Effects of the duration of flooding on species richness and floristic composition in three hectares in the Jau National Park in floodplain forests in central Amazonia
- ISSN: 09603115
- DOI: 10.1023/A:1018385529531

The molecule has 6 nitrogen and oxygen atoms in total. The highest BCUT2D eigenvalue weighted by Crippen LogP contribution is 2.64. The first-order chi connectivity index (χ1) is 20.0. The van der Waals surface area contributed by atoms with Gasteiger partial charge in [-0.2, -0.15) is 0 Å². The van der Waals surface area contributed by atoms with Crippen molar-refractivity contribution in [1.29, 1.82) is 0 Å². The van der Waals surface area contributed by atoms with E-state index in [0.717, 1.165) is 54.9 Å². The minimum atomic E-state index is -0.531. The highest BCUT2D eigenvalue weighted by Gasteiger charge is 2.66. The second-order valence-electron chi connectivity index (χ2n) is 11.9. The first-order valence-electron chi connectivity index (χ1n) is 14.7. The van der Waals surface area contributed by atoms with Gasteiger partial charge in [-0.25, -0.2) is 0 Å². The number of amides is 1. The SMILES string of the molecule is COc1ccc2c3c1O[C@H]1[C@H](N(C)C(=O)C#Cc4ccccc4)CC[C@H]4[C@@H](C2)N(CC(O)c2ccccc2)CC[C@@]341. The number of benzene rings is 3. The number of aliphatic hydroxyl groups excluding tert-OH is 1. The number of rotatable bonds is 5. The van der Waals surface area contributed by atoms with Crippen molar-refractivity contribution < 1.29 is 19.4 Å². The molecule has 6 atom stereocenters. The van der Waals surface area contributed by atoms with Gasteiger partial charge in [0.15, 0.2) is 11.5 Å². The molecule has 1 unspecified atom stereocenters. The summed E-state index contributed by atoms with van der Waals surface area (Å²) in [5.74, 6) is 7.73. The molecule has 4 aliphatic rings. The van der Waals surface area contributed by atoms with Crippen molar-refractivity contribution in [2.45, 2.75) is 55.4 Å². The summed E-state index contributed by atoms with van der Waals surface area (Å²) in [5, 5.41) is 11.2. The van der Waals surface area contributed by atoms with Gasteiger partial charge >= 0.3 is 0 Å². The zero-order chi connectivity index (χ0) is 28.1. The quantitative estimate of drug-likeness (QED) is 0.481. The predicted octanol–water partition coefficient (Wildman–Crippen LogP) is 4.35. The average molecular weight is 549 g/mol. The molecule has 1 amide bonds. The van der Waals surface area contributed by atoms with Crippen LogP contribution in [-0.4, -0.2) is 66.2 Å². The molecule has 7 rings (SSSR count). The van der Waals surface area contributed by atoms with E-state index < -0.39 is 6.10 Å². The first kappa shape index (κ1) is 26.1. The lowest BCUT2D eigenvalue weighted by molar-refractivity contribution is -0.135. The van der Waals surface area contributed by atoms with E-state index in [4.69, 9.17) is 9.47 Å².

Rivers in Central Amazonia show annual water level fluctuations of up to 14 m; the flooding period ranges from 50 to 270 days between the rising and falling phases. Differences in duration and type of flood in Amazonian floodplain forests result in a mosaic of habitats which include lakes, grasslands, forests, streams etc. To study the floristic composition, structure, variation on number of species and diversity in a forest that is seasonally flooded by a black-water river in Brazilian Amazonia, 200 km NE of Manaus, I surveyed three hectares in habitats which included lake, river margin, and stream. The number of species per hectare ranged from 44 to 137. The number of trees varied from 796 to 1130. Total basal area ranged from 22.3 m(2) to 41.8 m(2). Leguminosae was the most abundant and dominant family in the river margin and stream plot, while Euphorbiaceae and Leguminosae were, respectively the most abundant and dominant families in the lake plot. The most dominant species in the river margin and stream plots was Aldina latifolia (Leguminosae), while Amanoa oblongifolia (Euphorbiaceae) was the most abundant and dominant species in the lake plot. Mean water level and flooding period decreased significantly from lake to the river margin to the stream. The mean number of species and the Shannon diversity increase significantly from the lake to the river margin to the stream habitats plots. Similarity indexes varied from 0.3 to 0.55% between the three plots sampled in this study.